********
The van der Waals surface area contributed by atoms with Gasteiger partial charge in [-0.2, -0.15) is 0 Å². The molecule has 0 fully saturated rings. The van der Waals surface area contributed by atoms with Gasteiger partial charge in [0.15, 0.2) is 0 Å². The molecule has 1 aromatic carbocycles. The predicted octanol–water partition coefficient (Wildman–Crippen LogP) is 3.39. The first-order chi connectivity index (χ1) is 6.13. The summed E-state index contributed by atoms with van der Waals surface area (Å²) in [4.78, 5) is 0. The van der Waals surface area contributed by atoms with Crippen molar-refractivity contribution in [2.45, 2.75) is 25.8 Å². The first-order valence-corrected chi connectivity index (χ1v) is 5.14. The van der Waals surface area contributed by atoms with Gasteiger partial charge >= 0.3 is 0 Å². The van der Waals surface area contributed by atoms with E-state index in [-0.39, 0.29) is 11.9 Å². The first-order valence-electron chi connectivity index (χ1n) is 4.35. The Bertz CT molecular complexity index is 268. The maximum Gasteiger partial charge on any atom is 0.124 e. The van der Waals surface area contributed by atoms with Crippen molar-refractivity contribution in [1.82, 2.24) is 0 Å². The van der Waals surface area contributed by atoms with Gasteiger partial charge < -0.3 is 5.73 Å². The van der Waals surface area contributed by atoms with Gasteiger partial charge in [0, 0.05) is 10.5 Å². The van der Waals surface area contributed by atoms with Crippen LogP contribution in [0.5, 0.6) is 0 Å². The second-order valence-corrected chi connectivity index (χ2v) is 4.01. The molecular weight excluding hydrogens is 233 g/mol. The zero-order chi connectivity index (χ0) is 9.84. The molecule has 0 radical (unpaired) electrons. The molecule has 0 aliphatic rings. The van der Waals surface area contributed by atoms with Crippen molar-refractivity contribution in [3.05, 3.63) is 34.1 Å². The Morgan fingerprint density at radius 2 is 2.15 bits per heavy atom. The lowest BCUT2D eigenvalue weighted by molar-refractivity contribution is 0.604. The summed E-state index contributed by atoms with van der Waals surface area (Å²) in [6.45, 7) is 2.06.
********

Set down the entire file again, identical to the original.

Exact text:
The van der Waals surface area contributed by atoms with Gasteiger partial charge in [-0.2, -0.15) is 0 Å². The molecule has 0 fully saturated rings. The van der Waals surface area contributed by atoms with Gasteiger partial charge in [0.15, 0.2) is 0 Å². The molecule has 1 aromatic carbocycles. The predicted octanol–water partition coefficient (Wildman–Crippen LogP) is 3.39. The first-order chi connectivity index (χ1) is 6.13. The summed E-state index contributed by atoms with van der Waals surface area (Å²) in [4.78, 5) is 0. The van der Waals surface area contributed by atoms with Crippen molar-refractivity contribution in [2.45, 2.75) is 25.8 Å². The first-order valence-corrected chi connectivity index (χ1v) is 5.14. The van der Waals surface area contributed by atoms with Gasteiger partial charge >= 0.3 is 0 Å². The van der Waals surface area contributed by atoms with E-state index in [-0.39, 0.29) is 11.9 Å². The first-order valence-electron chi connectivity index (χ1n) is 4.35. The Bertz CT molecular complexity index is 268. The maximum Gasteiger partial charge on any atom is 0.124 e. The van der Waals surface area contributed by atoms with Crippen molar-refractivity contribution in [1.82, 2.24) is 0 Å². The van der Waals surface area contributed by atoms with Gasteiger partial charge < -0.3 is 5.73 Å². The van der Waals surface area contributed by atoms with Gasteiger partial charge in [0, 0.05) is 10.5 Å². The van der Waals surface area contributed by atoms with Crippen LogP contribution in [0.5, 0.6) is 0 Å². The second-order valence-corrected chi connectivity index (χ2v) is 4.01. The molecular weight excluding hydrogens is 233 g/mol. The zero-order chi connectivity index (χ0) is 9.84. The molecule has 0 radical (unpaired) electrons. The molecule has 0 aliphatic rings. The van der Waals surface area contributed by atoms with Crippen molar-refractivity contribution in [3.05, 3.63) is 34.1 Å². The Morgan fingerprint density at radius 2 is 2.15 bits per heavy atom. The lowest BCUT2D eigenvalue weighted by molar-refractivity contribution is 0.604. The summed E-state index contributed by atoms with van der Waals surface area (Å²) in [6.45, 7) is 2.06.